Practice! Practice! Practice!
Kindergarten is not what it used to be! The curriculum and the expectations for your 5 year old has changed!
Your "soon to be kindergartner" will be expected to identify their colors, shapes, numbers and letters. Your kindergartner will also be expected to draw simple shapes, color within the lines, cut with scissors and be able to write their first and last name! By the end of kindergarten your child will be writing sentences with correct letter formation and spatial organization. Your child will even know how to read many sight words!
A typical child’s growth and development continues to remain fixed and is somewhat standardized. Children all over the world reach their developmental milestones within a specific time frame. For example, typical children sit up unsupported, at 7-8 months, crawl on hands and knees at 9-10 months and , stand alone at 11-12 months.
As parents and caregivers, we can’t teach a child to physically grow but we can provide opportunities for a progression of development.
As a school based occupational therapist, guiding a child’s development in a safe and fun environment is key. Learning can be fun and seamlessly natural. A new experience is an opportunity for growth and development. A new experience practiced is an opportunity for mastery of that skill.
Some of the core subjects taught in school are reading, writing and arithmetic. However, there are so many other underlying skills that are needed for a successful school experience. Students have to be able to sit upright with good posture at their desk. They also have to be able to grasp their crayons, pencils and classroom tools with adequate strength and dexterity.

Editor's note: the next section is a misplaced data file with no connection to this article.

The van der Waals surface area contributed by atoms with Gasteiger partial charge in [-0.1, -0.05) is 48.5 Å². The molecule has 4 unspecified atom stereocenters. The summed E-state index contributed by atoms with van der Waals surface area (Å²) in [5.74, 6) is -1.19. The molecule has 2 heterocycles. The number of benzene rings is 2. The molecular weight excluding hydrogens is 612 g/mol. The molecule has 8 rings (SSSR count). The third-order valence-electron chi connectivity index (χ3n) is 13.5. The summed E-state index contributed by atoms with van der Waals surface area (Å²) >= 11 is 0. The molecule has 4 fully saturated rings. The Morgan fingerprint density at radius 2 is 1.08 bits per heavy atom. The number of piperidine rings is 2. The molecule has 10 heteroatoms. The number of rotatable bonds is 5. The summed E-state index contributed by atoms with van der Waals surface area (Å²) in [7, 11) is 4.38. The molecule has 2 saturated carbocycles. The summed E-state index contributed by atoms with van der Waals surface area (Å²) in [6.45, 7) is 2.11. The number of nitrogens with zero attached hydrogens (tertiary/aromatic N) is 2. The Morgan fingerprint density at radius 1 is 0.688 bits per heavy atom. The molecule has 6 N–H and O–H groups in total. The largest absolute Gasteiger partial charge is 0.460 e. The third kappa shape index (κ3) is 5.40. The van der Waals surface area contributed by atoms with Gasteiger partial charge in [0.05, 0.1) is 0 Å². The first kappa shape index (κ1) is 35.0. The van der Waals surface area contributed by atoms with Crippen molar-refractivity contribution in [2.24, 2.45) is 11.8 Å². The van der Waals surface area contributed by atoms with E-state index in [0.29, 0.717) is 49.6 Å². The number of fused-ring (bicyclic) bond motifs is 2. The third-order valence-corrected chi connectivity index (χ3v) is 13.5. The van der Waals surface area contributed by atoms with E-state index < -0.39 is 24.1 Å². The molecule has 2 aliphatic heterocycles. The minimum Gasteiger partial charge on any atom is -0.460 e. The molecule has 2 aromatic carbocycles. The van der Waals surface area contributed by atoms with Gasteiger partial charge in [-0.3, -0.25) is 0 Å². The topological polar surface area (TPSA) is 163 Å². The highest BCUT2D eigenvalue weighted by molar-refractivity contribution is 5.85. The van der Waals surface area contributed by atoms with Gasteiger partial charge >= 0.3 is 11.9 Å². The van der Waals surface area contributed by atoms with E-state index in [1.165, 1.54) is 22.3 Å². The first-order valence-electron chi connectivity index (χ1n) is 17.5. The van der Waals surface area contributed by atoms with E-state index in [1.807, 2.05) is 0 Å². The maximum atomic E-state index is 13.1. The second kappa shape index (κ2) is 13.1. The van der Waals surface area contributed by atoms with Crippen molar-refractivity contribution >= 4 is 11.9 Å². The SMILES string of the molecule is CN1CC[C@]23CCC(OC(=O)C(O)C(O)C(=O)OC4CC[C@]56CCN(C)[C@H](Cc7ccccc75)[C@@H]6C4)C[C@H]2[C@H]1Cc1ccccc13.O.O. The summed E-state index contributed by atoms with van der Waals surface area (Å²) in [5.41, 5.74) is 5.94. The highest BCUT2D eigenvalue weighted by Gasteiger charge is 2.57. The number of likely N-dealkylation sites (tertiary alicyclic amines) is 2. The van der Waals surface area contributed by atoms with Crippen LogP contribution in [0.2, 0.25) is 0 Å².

Paying attention, following directions, displaying good manners and good interpersonal relationships are also another set of skills needed in school. All of these skills are addressed daily in school but there are a set of ‘forgotten’ skills that have been lacking and underdeveloped. Self care skills! The skills we need to take care of our self and our daily living activities.
Self care skills are often overlooked but very much needed to help kindergartners ease into their classroom routine. Skills such as : packing/unpacking a backpack, taking off/putting on jackets, washing/drying hands, opening a juice box and Ziploc bags. Fastening buttons, snaps and being able to zipper a zipper are also skills that can be practiced at home to help a child gain more independence with their everyday self care skills.
As parents and caregivers we may not be able to keep up with the changing school curriculum. We can, however, guide and encourage our child’s development by incorporating opportunities daily, to practice self-care skills! The more we encourage and reinforce these skills the more independent and prepared our child will be. During our child’s early years, every step was a celebration just waiting to happen. Today we can guide our children towards a wonderful transition into their formative school years.